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 Grandma's House 

Series of digital photographs and 35mm color film taken for St. Norbert College photography class in 2010. Printed in a photo book after Grandma (Oma) Ada Christian passed away in 2019. 

In Loving Memory of Grandma (Oma) Ada Augusta Christian

9.24.1926 – 12.27.2019


Eulogy Written by Samantha Haas and Read by Pam Bartee

Ada had a way of making everyone feel special --- whether you were with her in person or talking on the phone. 


When she got the giggles, her eyes would squeeze shut, her hand would cover her wide smile, and her whole body would erupt in laughter often before she made a sound. And soon the whole room would be smiling and laughing, too. Her joy was contagious. 


To me, she’s been more than Grandma. She’s also been a lifelong friend --- someone who has always listened without judgment, cared beyond measure, and made the world a brighter, kinder place. A true gem.


The ways we’ve spent time together have changed over the 30 years I’ve known her --- just a fraction of her 93 years on earth. 


Some of my fondest memories are from her house on North Fourth, where the whole family would gather for meals and games during the holidays. Even more family and friends would show up during Riverfest for fireworks and the Fourth of July when the parade went by.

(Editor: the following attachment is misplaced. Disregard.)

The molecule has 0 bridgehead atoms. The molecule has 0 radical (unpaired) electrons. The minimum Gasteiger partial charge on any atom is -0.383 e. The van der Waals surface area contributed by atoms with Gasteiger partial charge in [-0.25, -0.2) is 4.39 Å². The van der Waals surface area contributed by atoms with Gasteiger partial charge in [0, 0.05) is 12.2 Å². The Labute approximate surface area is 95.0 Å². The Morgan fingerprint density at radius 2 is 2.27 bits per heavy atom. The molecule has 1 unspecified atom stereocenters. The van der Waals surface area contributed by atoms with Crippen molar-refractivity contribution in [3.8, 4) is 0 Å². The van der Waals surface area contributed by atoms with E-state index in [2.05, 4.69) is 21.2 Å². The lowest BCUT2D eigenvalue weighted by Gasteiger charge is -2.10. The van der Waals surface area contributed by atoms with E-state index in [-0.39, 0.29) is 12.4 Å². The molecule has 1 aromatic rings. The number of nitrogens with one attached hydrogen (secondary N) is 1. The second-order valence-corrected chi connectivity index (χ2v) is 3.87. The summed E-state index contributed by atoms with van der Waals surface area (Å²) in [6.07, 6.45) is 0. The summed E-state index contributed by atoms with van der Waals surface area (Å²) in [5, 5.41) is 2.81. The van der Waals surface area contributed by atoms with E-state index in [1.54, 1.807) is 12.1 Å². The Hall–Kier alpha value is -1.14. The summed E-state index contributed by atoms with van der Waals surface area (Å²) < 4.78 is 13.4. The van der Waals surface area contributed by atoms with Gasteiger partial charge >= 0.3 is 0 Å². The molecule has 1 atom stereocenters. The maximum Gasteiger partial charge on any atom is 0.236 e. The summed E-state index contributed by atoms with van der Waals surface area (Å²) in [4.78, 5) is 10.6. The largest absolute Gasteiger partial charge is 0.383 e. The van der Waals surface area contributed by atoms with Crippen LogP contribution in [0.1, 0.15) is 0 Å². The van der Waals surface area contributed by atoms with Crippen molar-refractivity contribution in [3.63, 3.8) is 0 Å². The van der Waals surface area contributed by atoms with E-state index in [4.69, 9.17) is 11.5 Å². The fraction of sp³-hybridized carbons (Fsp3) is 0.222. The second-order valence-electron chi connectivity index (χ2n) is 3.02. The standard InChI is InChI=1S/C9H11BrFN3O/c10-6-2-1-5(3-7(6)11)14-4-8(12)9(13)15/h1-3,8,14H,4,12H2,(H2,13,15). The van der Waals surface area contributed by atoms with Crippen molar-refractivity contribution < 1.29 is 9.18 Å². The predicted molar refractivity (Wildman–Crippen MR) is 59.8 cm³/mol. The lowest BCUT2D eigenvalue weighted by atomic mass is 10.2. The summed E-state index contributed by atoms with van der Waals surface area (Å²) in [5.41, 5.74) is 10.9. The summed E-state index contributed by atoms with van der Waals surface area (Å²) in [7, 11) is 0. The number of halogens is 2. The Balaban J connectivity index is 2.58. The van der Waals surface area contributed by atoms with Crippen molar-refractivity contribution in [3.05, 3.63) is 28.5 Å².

In the early 90s I would pack my pink “Going to Grandma’s House” suitcase and have a sleepover --- playing with the blue ball, curling up with the fuzzy blue blanket, talking to “Pretty Bird” the blue parakeet, and listening to grandma and grandpa talk in German.


Then in the 2000s, Grandma’s House would be the starting point for rummage sale excursions on weekends, a meeting place before high school dance photos at the park, and an after school/before practice stopover filled with canned pickles, Sammy bars, and, of course, lots of hugs. While visiting, the phone would often ring or Wheel of Fortune would be on, but she still made me feel like the only one in the world. 


For the first three years of the last decade, I spent nearly every lunch break at Grandma’s House while I worked at the Daily Times. When she wasn’t gone playing cards she would make a meal for us, we would catch up about the day, and sometimes play Yahtzee if time allowed. Although I told her she didn’t have to, she still saved each newspaper I had a photo or article in. Because that's just the kind of person she was. 


When I moved to Madison six years ago, phone calls outnumbered our in person visits --- but I cherished each one. And while she often joked to me about the tone of her own singing voice, each year I could always count on getting a happy birthday call from her -- loud and proud. As if I could hear her smile. 


Even after she moved out of her house this summer, each visit still ended with a hug, a kiss, and an I love you.


Here it is 2020, and I’m writing this back at Grandma’s House, but it feels empty without her here. Because now she's in her forever home, where she wanted to be. 


So one last time I’ll water your flowers on the shelf before I leave. And as I back up and beep the horn, I’ll wave to the window where you would always be watching. And I’ll take my memories of you with me wherever I go. 


Thank you for your love. 

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